We have also developed interactive computer tablets for our andrology and embryology staff, which makes their assessments of biological samples more rapid and more accurate.  This means that we generate lab results in real time, so that our physicians can make more informed decisions regarding your cycle by having your clinical results at their fingertips and removing completely the risk of transcribing errors.

Latest Developments in IVF

Our doctors, nurses, laboratory and research staff maintain their high level of skill and proficiency by actively participating in national and international research symposia, and they keep informed of the latest developments in IVF through reading of research articles.  They all participate in quality assurance programs and such is audited annually by both NATA (National Australian Testing Authority), as well as RTAC (Reproductive Technology Accreditation Committee).  Emerging trends from the global IVF community inspire new and original research projects at PIVET. Research projects are continuously progressing and evolving, and when breakthroughs are made, we make the findings available to the research public through publication in open access journals.


Some articles relating to our other recent areas of research can be found here.

References for Hyperlinking
  1. Firns S, Cruzat VF, Keane KN, Joesbury KA, Lee AH, Newsholme P & Yovich JL. The effect of cigarette smoking, alcohol consumption and fruit and vegetable consumption on IVF outcomes: a review and presentation of original data (2015). Reproductive Biology & Endocrinology, 13, 134.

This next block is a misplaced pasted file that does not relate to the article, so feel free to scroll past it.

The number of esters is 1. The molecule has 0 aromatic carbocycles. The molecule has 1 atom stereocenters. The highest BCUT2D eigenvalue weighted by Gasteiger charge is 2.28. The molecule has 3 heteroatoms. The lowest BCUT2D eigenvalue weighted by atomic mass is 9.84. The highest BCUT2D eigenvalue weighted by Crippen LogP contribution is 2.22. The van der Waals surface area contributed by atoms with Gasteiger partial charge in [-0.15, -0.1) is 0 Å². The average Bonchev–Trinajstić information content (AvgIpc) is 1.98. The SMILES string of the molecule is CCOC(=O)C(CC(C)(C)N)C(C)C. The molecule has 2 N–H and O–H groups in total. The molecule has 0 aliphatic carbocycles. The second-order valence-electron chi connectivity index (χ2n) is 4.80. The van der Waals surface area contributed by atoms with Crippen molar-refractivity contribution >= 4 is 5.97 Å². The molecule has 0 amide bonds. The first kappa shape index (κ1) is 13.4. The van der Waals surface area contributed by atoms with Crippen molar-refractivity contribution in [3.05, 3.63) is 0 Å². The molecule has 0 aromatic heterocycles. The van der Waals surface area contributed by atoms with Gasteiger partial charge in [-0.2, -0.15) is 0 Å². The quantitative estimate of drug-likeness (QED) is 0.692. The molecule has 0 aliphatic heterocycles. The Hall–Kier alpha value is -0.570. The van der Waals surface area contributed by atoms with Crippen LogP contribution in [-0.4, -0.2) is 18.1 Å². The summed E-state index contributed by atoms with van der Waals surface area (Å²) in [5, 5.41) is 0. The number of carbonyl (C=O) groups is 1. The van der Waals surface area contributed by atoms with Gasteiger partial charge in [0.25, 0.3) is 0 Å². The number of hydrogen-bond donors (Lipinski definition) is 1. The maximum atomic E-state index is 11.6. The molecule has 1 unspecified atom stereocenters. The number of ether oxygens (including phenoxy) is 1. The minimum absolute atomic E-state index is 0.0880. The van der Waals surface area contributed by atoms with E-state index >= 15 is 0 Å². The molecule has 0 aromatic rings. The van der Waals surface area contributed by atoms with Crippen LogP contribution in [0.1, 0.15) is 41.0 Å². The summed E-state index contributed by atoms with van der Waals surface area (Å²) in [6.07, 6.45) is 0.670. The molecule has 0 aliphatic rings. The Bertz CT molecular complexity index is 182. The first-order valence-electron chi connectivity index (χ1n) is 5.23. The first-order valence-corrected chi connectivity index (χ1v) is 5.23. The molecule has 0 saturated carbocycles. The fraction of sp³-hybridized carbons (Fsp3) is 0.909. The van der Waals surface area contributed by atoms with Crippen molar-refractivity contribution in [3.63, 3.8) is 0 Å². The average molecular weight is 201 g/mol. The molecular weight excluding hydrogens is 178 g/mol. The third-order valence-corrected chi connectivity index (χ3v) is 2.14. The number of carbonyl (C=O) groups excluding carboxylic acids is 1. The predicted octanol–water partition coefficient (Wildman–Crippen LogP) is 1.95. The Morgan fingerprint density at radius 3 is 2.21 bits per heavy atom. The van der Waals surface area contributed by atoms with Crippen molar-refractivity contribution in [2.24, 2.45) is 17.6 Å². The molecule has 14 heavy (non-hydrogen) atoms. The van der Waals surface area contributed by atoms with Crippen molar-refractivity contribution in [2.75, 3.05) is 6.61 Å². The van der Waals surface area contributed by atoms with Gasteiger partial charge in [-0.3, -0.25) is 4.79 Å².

2. Keane KN, Hinchliffe PM, Namdar N, Conceicao JL, Newsholme P & Yovich JL. Novel dehydroepiandrosterone troche supplementation improves the serum androgen profile of women undergoing in vitro fertilization (2015). Drug Design Development & Therapy, 9, 5569-78.
  3. Yovich JL, Conceicao JL, Stanger JD, Hinchliffe PM, Keane KN. Mid-luteal serum progesterone concentrations govern implantation rates for cryopreserved embryo transfers conducted under hormone replacement. (2015). Reproductive BioMedicine Online, 31(2), 180-91.
  4. Yovich JL, Conceicao JL, Hinchliffe PM & Keane KN. Which blastocysts should be considered for genetic screening? (2015). Human Reproduction, 30(7), 1743-46.
  5. Yovich JL, Bahyah Mustafa K. Hinchliffe PM, Conceicao J & Keane KN. Higher b-HCG levels and higher birthweights ensue from single vitrified embryo transfers. (Submitted 2015). Reproductive BioMedicine Online.
  6. Yovich JL, Alsberg BA, Conceicao JL, Hinchliffe PM, & Keane KN. PIVET rFSH dosing algorithms for individualised controlled ovarian stimulation enables optimised pregnancy productivity rates and avoidance of ovarian hyperstimulation syndrome. (Submitted 2016). Drug Design Development & Therapy.
  7. Keane KN, Conceicao JL, Hinchliffe PM & Yovich JL. Growth Hormone Supplementation In Fresh IVF Cycles Improves Live Birth Rates by Decreasing Miscarriages in Poor Prognosis Patients (Submitted 2016). Reproductive Biology & Endocrinology.
  8. Yovich JL, Van Keppel M, Alsbjerg B & Keane K. Nurturing the best interests of the future child in ART; an Australian perspective. (Submitted 2016), Reproductive BioMedicine & Society.